Update: During a scheduled press briefing, the Chinese envoy just said the European Union and China “must act together” to counter US protectionism.
It appears to have reminded the machines to stop buying the dip…
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China has responded to President Trump’s calls for an additional $100 billion in tariffs, saying that it would counter U.S. protectionism “to the end, and at any cost.”
“The Chinese side will follow suit to the end and at any cost, and will firmly attack, using new comprehensive countermeasures, to firmly defend the interest of the nation and its people,” the Commerce Ministry said in a statement on its website on Friday.
“We don’t want a trade war, but we are not afraid of one.”
President Trump’s decision to push for a more trade tariffs may well be the tipping point for the US dollar as global reserve currency since it leaves Beijing with limited tit-for-tat retaliation… forcing the cornered nation to ‘get creative’.
As Bloomberg reports, China acted swiftly this week to announce reciprocal tariffs on $50 billion worth of American imports, unveiling a match for the Trump administration’s move against Chinese imports less than 12 hours before.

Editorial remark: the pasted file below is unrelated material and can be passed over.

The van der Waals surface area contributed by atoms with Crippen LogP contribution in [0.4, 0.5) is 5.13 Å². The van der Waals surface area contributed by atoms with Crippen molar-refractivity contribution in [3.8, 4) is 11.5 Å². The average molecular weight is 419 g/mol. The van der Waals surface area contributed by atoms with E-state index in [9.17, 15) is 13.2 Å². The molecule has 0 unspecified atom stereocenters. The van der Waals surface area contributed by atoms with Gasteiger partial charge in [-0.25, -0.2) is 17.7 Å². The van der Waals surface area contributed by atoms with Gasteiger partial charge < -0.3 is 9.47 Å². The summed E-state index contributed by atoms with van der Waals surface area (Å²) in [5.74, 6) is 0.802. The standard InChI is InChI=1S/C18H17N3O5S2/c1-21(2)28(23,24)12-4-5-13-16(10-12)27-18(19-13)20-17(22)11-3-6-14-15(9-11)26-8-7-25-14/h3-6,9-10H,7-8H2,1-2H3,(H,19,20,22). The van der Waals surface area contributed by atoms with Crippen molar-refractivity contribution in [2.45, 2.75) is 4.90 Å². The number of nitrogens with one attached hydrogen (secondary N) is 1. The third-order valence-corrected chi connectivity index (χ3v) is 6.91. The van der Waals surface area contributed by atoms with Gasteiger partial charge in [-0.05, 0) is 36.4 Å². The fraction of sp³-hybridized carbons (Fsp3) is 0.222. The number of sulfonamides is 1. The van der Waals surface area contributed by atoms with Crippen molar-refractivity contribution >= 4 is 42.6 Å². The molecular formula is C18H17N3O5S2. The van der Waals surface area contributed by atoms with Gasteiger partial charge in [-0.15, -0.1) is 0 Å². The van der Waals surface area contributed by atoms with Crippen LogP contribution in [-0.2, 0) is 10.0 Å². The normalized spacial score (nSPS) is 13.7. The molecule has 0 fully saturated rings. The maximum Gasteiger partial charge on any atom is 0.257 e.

Now that U.S. President Donald Trump has ordered a review of measures on $100 billion of additional Chinese goods, China will have to get creative to keep up the like-for-like rhetoric.
There aren’t enough American goods imports to target…
Of course, China could still take other measures – like curbing package tours or student transfers to the U.S., or steps against American companies’ operations in China; or the final threat of ‘going nuclear’ by withdrawing from US Treasury auctions, devaluing its currency (think Aug 2015 turmoil), or a more petrodollar-focused retaliation.
As Petromatrix managing director Olivier Jakob wrote in a recent reports, if the trade war between U.S. and China continues “there is a risk for oil prices that China uses the bazooka option it has on U.S. crude oil exports,”which would be to curb shipments from America.
China is one of the biggest importers of U.S. crude at ~400k b/d, so any counter-tariffs on crude could become very heavy for the U.S. supply and demand picture, and would weigh on U.S. prices and spill over to global oil pricing.
Jakob concluded that the market needs to start balancing downward price risk of trade-war escalations with upside risk of Iran sanctions as oil flows could be about the same.
For now the market is proceeding as normal when faced with a potentially damaging global economy blow – it’s buying the dip…
“This is starting to feel like the beginnings of a trade war, if simply each proposal is matched with a retaliation,” said Patrick Bennett, a Hong Kong-based strategist at Canadian Imperial Bank of Commerce. “The U.S. risks isolating itself from global trade in this process and we think the U.S., USD and U.S. asset markets have more to lose.”
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